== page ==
The $1 Trillion Question for the F-35: Is the U.S. Buying an Inferior Plane?
Policy + Politics

The $1 Trillion Question for the F-35: Is the U.S. Buying an Inferior Plane?

Lockheed Martin

A new report by a progressive think-tank says the astronomically expensive F-35 Joint Strike Fighter is inferior compared to other “near-peer” competitors and will be mismatched against emerging threats.

The study by the National Security Network states the jet, the most expensive weapons system in U.S. history, will not only be outmaneuvered and outgunned by Russian and Chinese aircraft but will also be limited in range and its stealth capabilities will be easily overcome.

Related: Marine Corps Declares Its Problem-Plagued F-35 Ready for Combat

“The F-35 will find itself outmaneuvered, outgunned, out of range, and visible to enemy sensors,” the report states. “Going forward, full investment in the F-35 would be to place a bad trillion-dollar bet on the future of airpower based on flawed assumptions and an underperforming aircraft.”

Rather than continue with the program, with its already sizeable $400 billion price tag, Congress and the Defense Department “should begin the process of considering alternatives to a large-scale commitment to the F-35,” it adds. The lifetime program cost for the plane is expected to surpass $1 trillion.

Bill French, a policy analyst at NSS and one of the study’s authors, said the report is meant to provide a “full picture” for the F-35 program, both in terms of cost and capabilities.

A veritable cottage industry has grown up around the perennially delayed F-35 effort, and while the Marine Corps recently deemed its version of the jet combat ready, questions about the aircraft’s operational effectiveness remain.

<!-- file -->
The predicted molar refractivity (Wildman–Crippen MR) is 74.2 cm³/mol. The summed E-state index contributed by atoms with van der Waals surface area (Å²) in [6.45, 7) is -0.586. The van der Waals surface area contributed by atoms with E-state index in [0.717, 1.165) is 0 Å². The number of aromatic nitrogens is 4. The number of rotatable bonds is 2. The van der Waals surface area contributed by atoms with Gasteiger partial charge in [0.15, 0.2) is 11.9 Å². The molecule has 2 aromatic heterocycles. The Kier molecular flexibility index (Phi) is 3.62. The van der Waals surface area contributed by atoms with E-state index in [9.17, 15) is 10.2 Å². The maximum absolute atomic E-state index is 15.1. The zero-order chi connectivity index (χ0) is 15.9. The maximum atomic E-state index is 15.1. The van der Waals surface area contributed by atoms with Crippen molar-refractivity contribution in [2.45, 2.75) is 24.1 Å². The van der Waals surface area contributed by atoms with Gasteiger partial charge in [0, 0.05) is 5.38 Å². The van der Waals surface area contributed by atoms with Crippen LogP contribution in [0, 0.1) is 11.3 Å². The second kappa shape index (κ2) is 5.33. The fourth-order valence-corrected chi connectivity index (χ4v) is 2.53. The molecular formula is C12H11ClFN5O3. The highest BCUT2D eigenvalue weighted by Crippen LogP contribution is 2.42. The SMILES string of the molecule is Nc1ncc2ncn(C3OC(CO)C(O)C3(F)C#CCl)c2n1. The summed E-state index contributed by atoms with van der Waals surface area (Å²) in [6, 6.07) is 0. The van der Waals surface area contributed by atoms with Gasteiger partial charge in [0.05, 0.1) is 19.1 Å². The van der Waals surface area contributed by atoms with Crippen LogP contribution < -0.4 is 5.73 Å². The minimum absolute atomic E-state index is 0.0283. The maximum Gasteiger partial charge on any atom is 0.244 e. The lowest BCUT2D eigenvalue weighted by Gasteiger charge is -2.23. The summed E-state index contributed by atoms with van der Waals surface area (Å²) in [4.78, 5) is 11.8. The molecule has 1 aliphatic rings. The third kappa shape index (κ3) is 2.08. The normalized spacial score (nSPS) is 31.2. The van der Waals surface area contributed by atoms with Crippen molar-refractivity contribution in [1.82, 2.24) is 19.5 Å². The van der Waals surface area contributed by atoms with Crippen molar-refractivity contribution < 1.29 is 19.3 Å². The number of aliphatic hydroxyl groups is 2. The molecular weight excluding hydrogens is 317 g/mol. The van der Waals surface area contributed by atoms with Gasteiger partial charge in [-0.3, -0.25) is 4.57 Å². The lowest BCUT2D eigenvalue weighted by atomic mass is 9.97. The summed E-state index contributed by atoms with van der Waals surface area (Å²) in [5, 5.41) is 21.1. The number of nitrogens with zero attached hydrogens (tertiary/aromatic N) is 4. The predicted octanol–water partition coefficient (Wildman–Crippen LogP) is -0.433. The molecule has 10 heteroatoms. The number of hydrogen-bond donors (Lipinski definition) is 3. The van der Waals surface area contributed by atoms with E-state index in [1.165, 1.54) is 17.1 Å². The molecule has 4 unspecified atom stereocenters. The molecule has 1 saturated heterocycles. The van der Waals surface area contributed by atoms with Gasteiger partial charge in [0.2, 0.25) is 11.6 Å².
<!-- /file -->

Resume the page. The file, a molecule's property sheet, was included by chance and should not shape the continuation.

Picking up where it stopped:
Related: Budget Busting F-35 Could Finally Be Airborne

The NSS study compared all three F-35 variants to foreign fighters -- Russia’s MiG-29 and Su-27 -- and found it came up short in a variety of key areas, including acceleration, combat radius and payload. Such deficiencies would seriously hamper the U.S. jet in a dogfight.

The F-35’s “short range means that it will be of limited use in geographically expansive theaters like the Asia-Pacific or against so-called anti-access threats whereby adversaries can target forward airbases,” according to the report.

The Pentagon in recent years has put great emphasis on what it calls “anti-access/area-denial” from potential adversaries, especially those in the Asia-Pacific. China has invested heavily in such technologies and thus could make the risk, or cost, “too high” for the U.S. to engage with the F-35, Press said.

He added that China and others have the ability to challenge U.S. mid-air refueling efforts, potentially further limiting the jet’s combat range.

Related: After Flight Test Failure, F-35 Could Be Demoted by New Defense Chief

Meanwhile, the F-35’s stealth avionics and sensors might not make much of difference against the fighters operated by Russia and China, since those countries have made strides in radar, computing, and infrared sensor technology, the NSS report states.

Press said “given the scale” of the problems with the F-35, the program requires “careful study” about coming up with an alternative platform.

“That’s a multi-billion dollar question to answer,” he said. “I don’t think people should be throwing spaghetti at the wall for the answer.”